by Wagdy Samir
In the previous article, I explored the theme of true light as one aspect of witnessing in Father Matta’s introductory volume on the Gospel of Saint John. In what follows, I consider the second aspect of witnessing: witnessing the glory of God.
For Father Matta, the word glory in Saint John’s Gospel points to the “noetically perceived splendour of the divine radiance.” He substantiates his argument by pointing to the explicit “noetic revelation” in Nathanael’s declaration, “Rabbi, you are the Son of God! You are the king of Israel” (John 1:49) as he first encountered the Lord. Christ’s glory was unveiled to Nathanael as soon as he (Christ) revealed himself. Father Matta adds that the same is true with the Samaritan woman (John 4:19, 29).
When Christ reveals his glory “as the true light that dispels the darkness of ignorance, doubt, sadness, suffering, sickness, and even death itself from the human being,” the latter responds with faith. In revealing his glory, Father Matta asserts that “the divine light that Christ bestows on the sinner’s heart, thought, and entire being permeates the whole person making him/her a bearer and partaker of that light.”
Father Matta makes a pertinent point regarding the fourth gospel. While the Synoptic Gospels and the rest of the New Testament books proclaim Christ’s glory after his resurrection (e.g. Mark 13:26; Rom. 6:4; 1 Tim. 3:16; 1 Pet. 1:11, 21), Saint John’s Gospel reveals Christ’s glory during his sojourn on earth before the cross. The first time Christ’s glory is revealed in the fourth gospel is at the wedding of Cana of Galilee, “and manifested his glory; and his disciples believed in him” (John 2:11).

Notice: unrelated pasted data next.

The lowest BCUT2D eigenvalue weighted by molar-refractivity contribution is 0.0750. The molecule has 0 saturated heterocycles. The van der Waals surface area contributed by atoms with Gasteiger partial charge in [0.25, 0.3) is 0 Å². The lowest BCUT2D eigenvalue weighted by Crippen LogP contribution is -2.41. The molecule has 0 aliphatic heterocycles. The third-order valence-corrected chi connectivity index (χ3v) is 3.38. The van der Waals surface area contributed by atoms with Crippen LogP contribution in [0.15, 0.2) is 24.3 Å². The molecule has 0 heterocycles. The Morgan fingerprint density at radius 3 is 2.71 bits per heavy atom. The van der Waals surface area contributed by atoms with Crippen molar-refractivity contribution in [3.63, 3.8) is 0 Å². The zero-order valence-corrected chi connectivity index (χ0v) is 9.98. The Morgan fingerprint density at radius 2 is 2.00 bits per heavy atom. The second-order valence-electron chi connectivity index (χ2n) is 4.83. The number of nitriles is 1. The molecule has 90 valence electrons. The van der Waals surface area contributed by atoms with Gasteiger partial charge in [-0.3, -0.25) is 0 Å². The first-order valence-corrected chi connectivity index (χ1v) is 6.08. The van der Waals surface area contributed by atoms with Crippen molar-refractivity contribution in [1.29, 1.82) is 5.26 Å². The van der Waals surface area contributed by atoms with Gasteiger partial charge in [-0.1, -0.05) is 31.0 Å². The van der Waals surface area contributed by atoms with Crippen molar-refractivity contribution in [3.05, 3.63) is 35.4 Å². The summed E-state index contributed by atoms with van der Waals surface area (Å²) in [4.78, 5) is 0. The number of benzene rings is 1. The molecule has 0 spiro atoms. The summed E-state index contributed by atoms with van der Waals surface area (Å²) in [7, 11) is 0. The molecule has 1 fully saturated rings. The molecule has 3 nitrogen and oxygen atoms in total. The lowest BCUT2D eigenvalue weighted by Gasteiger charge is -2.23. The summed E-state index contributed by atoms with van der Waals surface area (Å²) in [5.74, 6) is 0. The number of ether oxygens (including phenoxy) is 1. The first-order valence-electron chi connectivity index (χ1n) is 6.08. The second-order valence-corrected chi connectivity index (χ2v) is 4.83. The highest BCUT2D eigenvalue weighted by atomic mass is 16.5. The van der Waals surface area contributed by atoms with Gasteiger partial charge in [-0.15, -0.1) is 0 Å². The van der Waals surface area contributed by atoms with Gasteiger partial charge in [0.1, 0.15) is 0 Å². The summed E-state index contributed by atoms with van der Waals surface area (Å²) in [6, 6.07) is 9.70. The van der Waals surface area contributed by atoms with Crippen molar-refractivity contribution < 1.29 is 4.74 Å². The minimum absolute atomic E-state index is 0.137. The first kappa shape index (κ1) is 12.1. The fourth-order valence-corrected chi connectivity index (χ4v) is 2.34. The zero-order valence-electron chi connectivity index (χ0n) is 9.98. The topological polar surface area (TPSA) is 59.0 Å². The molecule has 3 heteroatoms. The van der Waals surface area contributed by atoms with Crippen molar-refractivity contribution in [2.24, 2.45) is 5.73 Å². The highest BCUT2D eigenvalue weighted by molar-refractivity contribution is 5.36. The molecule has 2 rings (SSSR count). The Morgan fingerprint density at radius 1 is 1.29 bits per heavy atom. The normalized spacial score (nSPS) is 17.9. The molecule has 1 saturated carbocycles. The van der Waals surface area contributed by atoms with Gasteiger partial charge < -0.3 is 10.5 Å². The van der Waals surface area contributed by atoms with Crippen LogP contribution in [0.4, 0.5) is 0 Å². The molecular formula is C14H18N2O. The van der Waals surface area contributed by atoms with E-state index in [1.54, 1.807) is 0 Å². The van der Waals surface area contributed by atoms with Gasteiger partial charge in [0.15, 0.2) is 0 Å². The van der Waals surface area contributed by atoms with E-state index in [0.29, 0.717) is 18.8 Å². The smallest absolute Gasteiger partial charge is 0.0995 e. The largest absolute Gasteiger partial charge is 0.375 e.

Fundamentally, to his own, Christ reveals his glory (John 1:14, 16) while still “requiring faith” from those who receive his revelation (John 1:12). For Father Matta, the first universal declaration of Christ’s glory took place at the cross (John 7:39; 12:16; 13:31, 32). Thus, “this (the cross) is the entrance by which Christ entered, gaining this glory on our account […] over and above the (eternal) glory he had with the Father in his being.”
In conclusion, Father Matta adds, “don’t you realise, my dear reader, how our sufferings, distresses, and suffocations till death are the battlefield of God’s and Christ’s glory …? Astonishingly, the cross, suffering, and death represent glory for the account of oppressed and humiliated human beings. As if Saint John’s Gospel grants us the mystery of beholding the glory of Christ’s divine love through the lens of sufferings, distresses, and tears. And what glory? The glory of God.”
Source: Matta al-Miskīn, Introduction to the Commentary of the Gospel of St John: Study and Analysis (Al-Madkhal li-Sharḥ Injīl al-Qiddīs Yūḥanna: Dirāsah wa-Taḥlīl) (Cairo: Monastery of St Macarius, 1989) 123-128. (W. Samir’s translation of quoted passages)
Credit for the bookshelf image: Some of Father Matta’s books and booklets in Wagdy’s collection. Photo by Nadine Samir
3 September 2022 © AIOCS
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